Brent Pattison became inspired to be a lawyer for children while working at a homeless youth shelter in college. He saw court-involved children who were frustrated that their lawyers didn’t return their calls or explain their options. Court was a source of anxiety for them.
“It was then that I thought to myself, maybe that’s what I should do – be a lawyer for kids,” Pattison says. “I could see what a difference it would make for kids to have someone to advise them about the court process and advocate for what they wanted.”
Now the director of the Joan and Lyle Middleton Center for Children's Rights and associate clinical professor at Drake University Law School, Pattison advocates for children and teaches students interested in juvenile law.
In the Drake University Children’s Rights Clinic, third-year law students handle child welfare cases, juvenile delinquency cases, adoptions and guardianships, and more. They spend time interviewing foster parents, talking to social workers, reading medical and educational reports, working with experts, and getting to know the child.
When they go to court, the students take a position on a legal issue – for example, whether the child should be placed in foster care or kept at home.
“The great thing about the clinic is that students are doing this type of work in a setting with a big safety net,” Pattison says. “I’m there as a supervisor to make sure they do a great job, but my students do the lion’s share of the work.”
This past year, Drake Law students drafted and argued pretrial motions, litigated contested delinquency and Child in Need of Assistance (CINA) proceedings, obtained critical services for children, and helped reunify families.
One student identified an important jurisdictional issue in a CINA case that everyone else had missed. Another student researched and argued a complicated waiver of reasonable efforts issue, and the judge told her on the record he was impressed by her work.
“Students in the clinic really get an in-depth experience in juvenile court that they couldn’t get other places. It’s fantastic experience,” Pattison says.
In addition to his clinical work, Pattison and his students also do important training and policy advocacy through the Middleton Center for Children's Rights.
Every legislative session, the center proposes or supports bills that affect children’s rights. Pattison frequently attends sub-committee meetings to advise legislators and advocate for children, often bringing along Drake Law students. Recently, the Center proposed two bills that were successful in the legislature.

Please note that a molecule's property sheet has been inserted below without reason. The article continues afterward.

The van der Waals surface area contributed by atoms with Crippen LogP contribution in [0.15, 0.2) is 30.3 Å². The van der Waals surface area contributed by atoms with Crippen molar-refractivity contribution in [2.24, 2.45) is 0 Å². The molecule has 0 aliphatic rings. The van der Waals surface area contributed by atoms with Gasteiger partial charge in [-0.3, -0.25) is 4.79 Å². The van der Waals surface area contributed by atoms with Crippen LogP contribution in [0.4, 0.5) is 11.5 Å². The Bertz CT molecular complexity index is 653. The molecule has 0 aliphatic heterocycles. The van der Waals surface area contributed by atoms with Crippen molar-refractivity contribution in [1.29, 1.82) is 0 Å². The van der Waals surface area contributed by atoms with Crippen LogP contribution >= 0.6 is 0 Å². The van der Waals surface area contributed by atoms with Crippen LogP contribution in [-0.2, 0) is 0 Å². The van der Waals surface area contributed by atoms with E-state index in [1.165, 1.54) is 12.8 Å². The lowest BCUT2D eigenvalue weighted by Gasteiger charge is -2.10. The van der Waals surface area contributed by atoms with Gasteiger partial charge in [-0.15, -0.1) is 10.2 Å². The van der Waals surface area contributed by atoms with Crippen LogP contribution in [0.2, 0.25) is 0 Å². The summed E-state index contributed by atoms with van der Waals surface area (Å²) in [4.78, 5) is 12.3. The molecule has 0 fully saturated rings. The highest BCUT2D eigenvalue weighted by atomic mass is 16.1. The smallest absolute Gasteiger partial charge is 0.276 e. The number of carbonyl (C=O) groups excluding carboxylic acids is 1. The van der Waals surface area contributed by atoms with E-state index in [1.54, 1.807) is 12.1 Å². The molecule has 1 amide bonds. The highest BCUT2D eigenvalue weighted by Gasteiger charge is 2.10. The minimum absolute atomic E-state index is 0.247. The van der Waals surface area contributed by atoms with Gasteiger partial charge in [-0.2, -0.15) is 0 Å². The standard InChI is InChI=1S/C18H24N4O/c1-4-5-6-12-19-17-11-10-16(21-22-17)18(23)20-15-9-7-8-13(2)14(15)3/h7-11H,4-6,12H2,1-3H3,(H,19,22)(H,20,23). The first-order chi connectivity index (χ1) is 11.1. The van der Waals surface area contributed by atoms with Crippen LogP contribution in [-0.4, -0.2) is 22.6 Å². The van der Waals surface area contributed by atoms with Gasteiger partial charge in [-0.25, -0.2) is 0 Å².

“We try to be actively engaged in what’s happening around the state in juvenile law and policy,” he says.
Technical assistance and training are also a main aspect of the Center. Along with Jerry Foxhoven, executive director of the Drake University Neal and Bea Smith Legal Clinic, Pattison did nearly 40 trainings last year on issues such as disproportionate minority representation in juvenile court cases.
In addition, Pattison is co-chair of the Quality Representation Task Force for the Iowa Children’s Justice Advisory Committee and co-chair of the ABA Children’s Rights Litigation Committee, which looks at children’s rights issues across the country and identifies solutions.
Pattison earned his J.D. from the University of Minnesota. Prior to coming to Drake, he worked at TeamChild, a Seattle-based legal advocacy project for kids, and then spent several years in private practice.
He applied to Drake Law School in 2010, and after visiting campus, he was sold.
“As soon as I saw what was being accomplished in the clinic and the Center, it was clear right away this was an amazing opportunity,” Pattison says. “I had other opportunities, but Drake really stood out.”
Now in his fifth year at Drake, Pattison says he’s happy being at the Law School and working to change children’s lives through both the clinic and Center.
“In the work that I do, I get to train other people who come to law school with a similar passion to do this kind of work,” Pattison says. “It’s great to help students prepare for a career where they can really make a difference for children.”